Systematic Review: Treatment Agreements and Urine Drug Testing to Reduce Opioid Misuse in Patients With Chronic Pain

  title={Systematic Review: Treatment Agreements and Urine Drug Testing to Reduce Opioid Misuse in Patients With Chronic Pain},
  author={Joanna Starrels and William C. Becker and Daniel P. Alford and Alok Kapoor and Arthur R. Williams and Barbara J. Turner},
  journal={Annals of Internal Medicine},
  pages={712 - 720}
BACKGROUND Experts recommend opioid treatment agreements and urine drug testing to reduce opioid analgesia misuse, but evidence of their effectiveness has not been systematically reviewed. PURPOSE To synthesize studies of the association of treatment agreements and urine drug testing with opioid misuse outcomes in outpatients with chronic noncancer pain. DATA SOURCES MEDLINE, PsycINFO, EMBASE, Cochrane Central Register of Controlled Clinical Trials (January 1966 to June 2009), reference… 
Chronic back pain with possible prescription opioid misuse.
The underlying causes for worrisome behaviors such as urine drug test results that are negative for the prescribed opioid should be fully investigated and subsequent opioid prescriptions should be based on the revised risk and benefit assessment.
  • Mark R Collen
  • Medicine
    Pain practice : the official journal of World Institute of Pain
  • 2011
Until there is evidence that urine drug testing provides greater good than harm, it should be used with caution.
The Effectiveness and Risks of Long-Term Opioid Treatment of Chronic Pain.
Evidence on long-term opioid therapy for chronic pain is very limited but suggests an increased risk of serious harms that appears to be dose-dependent, with several studies showing a dose- dependent association.
Lacking evidence for the association between frequent urine drug screening and health outcomes of persons on opioid agonist therapy.
Impact of Chronic Pain on Treatment Prognosis for Patients with Opioid Use Disorder: A Systematic Review and Meta-analysis
CNCP may increase risk for continued opioid abuse and poor psychiatric functioning and Qualitative synthesis of the findings suggests that major methodological differences in the design and measurement of pain and treatment response outcomes are likely impacting the effect estimates.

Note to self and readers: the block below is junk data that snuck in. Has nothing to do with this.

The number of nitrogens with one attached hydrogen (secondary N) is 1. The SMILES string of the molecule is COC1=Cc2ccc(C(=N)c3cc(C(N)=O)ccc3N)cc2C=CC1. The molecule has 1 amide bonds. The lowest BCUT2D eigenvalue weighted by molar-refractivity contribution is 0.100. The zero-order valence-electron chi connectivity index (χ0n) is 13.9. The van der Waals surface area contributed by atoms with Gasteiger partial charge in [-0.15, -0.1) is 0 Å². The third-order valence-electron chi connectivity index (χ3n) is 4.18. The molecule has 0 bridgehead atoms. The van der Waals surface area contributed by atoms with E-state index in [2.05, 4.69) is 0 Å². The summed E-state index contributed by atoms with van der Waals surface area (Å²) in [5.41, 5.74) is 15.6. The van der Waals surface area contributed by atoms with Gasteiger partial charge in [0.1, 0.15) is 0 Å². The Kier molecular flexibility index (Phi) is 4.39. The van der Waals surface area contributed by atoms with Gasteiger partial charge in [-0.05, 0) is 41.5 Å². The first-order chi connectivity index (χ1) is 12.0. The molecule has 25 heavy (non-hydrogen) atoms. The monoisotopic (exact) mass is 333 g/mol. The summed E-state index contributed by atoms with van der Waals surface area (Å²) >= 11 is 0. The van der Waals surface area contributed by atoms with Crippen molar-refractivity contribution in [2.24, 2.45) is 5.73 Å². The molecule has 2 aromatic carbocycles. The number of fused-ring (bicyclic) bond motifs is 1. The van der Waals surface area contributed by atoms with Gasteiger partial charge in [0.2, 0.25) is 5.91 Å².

Systematic review to determine which validated measurement tools can be used to assess risk of problematic analgesic use in patients with chronic pain
For predicting prescription opioid misuse, the pain medication questionnaire (PMQ) and the screener and opioid assessment for patients with pain (SOAPP) had the best evidence; both developed and validated in five separate studies (four each of acceptable quality).
Clinician Response to Aberrant Urine Drug Test Results of Patients Prescribed Opioid Therapy for Chronic Pain
The majority of clinicians enacted some type of opioid prescribing or other change to reduce risk following an Aberrant UDT, and the action depended on whether the result was an aberrant positive or aberrant negative UDT.
Chronic pain and opioid misuse: a review of reviews
Overall, current systematic reviews have found a lack of high-quality evidence or consistent findings on the prevalence, risk factors, and optimal clinical assessment and treatment approaches related to concurrent chronic pain and substance misuse.
Beneficial opioid management strategies: A review of the evidence for the use of opioid treatment agreements
Weak evidence is shown to support the effectiveness of patient prescriber agreements in the reduction and mitigation of opioid misuse and abuse and further research is needed to determine if these agreements are beneficial as an opioid management strategy.